Windjammer Landing, situated north of Castries, this beautiful villa beach resort enjoys an isolated hillside setting. The accommodation consists of Spanish style villas ranging from one to four bedrooms, dotted throughout the grounds with all of the facilities you would expect of a luxury hotel available to you. Families are well catered for here, with a Fun Club for the children, babysitting services and a Teen club. There are 2 children’s pools, a children’s playground and a children’s menu. Weddings and Honeymoons can be arranged here, there is an on-site wedding coordinator who can help realise your dream wedding day! Honeymooners can enjoy a private villa with its own plunge pool. During your stay you can enjoy a variety of watersports including aqua-fin club-sailing, windsurfing, hobie cat sailing, banana rides, kayaking and snorkeling from the crescent shaped white sand beach. There are tennis courts, a well equipped gym, as well as daily organised sports and fitness activities. The hotel has a good reputation for its food, with a choice of five restaurants as well as the opportunity to enjoy in-villa dining.
For a romantic honeymoon destination, Ti Kaye Village just south of Anse La Raye on the west coast of St Lucia is a popular choice. Ti Kaye means “little house” in Creole, and the resort is so named because the white wooden cottages, which guests stay in, look like a village of little white houses on the hillside. The cottages have their own large verandas and some have their own plunge pools. The owner designed the layout and has tried to blend a rustic feel with all of the comforts of modern living. The resort has a spa, pool and gym and offers watersports on the beach. There is a restaurant (Kai Manje) as well as a beach grill (Ti Manje) and meal plans are available.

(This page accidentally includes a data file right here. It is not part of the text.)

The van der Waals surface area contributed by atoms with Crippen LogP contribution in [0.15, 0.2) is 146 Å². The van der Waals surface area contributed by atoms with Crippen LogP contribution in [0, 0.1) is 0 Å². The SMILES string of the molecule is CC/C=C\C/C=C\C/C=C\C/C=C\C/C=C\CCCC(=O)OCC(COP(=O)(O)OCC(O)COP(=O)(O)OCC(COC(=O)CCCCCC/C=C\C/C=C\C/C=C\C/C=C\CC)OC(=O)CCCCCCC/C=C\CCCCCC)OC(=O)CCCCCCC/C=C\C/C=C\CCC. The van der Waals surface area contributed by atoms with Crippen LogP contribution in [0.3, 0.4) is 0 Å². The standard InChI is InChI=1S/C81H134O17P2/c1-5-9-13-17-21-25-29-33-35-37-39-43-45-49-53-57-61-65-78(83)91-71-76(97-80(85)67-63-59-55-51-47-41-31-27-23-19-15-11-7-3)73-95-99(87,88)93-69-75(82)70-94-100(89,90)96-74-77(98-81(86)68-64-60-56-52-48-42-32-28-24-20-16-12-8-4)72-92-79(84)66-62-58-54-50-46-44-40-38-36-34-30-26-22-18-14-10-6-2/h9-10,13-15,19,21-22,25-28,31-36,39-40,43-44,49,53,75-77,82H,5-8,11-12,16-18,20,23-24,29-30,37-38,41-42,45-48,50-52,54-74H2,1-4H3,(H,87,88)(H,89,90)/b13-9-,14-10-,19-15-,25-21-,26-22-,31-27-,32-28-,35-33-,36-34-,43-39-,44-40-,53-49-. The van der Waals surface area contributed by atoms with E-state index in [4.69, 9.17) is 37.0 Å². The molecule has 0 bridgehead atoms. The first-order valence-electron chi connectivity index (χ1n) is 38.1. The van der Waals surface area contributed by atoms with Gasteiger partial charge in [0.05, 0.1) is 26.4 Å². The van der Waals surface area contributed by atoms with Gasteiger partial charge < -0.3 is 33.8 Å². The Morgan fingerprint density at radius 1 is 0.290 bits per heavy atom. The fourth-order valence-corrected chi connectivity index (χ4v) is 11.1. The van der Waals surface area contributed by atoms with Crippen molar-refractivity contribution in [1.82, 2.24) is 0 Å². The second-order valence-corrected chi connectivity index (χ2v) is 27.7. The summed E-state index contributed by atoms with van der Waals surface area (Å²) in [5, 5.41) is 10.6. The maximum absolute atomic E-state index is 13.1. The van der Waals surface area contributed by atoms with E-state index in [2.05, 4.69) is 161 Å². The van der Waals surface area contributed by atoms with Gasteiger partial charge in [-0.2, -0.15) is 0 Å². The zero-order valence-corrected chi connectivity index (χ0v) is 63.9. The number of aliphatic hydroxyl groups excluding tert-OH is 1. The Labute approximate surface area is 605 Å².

The Anse Chastanet resort at Soufriere offers the best scuba diving on the island. One of the best renowned St Lucia hotels, the hilltop, hillside and beachside suites at this hotel offer something really special with local woods and fabrics being used for the room decor and furnishings. Anse Chastanet has three restaurants offering a choice of Caribbean Fine Dining and vegetarian cuisine, utilising the best local produce. The Kai Belte Spa offers a wide range of treatments and therapies using products made especially for Anse Chastanet. There is an onsite fitness instructor and yoga teacher and you can enjoy various watersports, or of course relax and do absolutely nothing!
Jade Mountain is situated above Anse Chastanet and guests can enjoy all of its facilities. The special thing about Jade Mountain, as a hotel, however, is that the accommodation consists of 24 “infinity pool sanctuaries” – spacious suite accommodations which open out onto an infinity pool with stunning views of the sea and mountains. The resort boasts an award winning chef who served so called “Jade Cuisine” using only the best local produce. Guests can enjoy an array of treatments at the boutique spa, including special treatments designed for couples. This is one of the newest St Lucia hotels.
These are just a few of the wonderful luxury hotels that St Lucia has to offer. Other choices include tiny, award winning Ladera, Body Holiday at Le Sport on the North coast, The Royal St Lucian – all suites and very sophisticated, East Winds – one of the oldest and most established resorts on St Lucia, and The Inn on The Bay which overlooks Marigot Bay.
No matter which of these luxury St Lucia hotels you decide upon, you can look forward to a world of relaxation and pampering St Lucian style!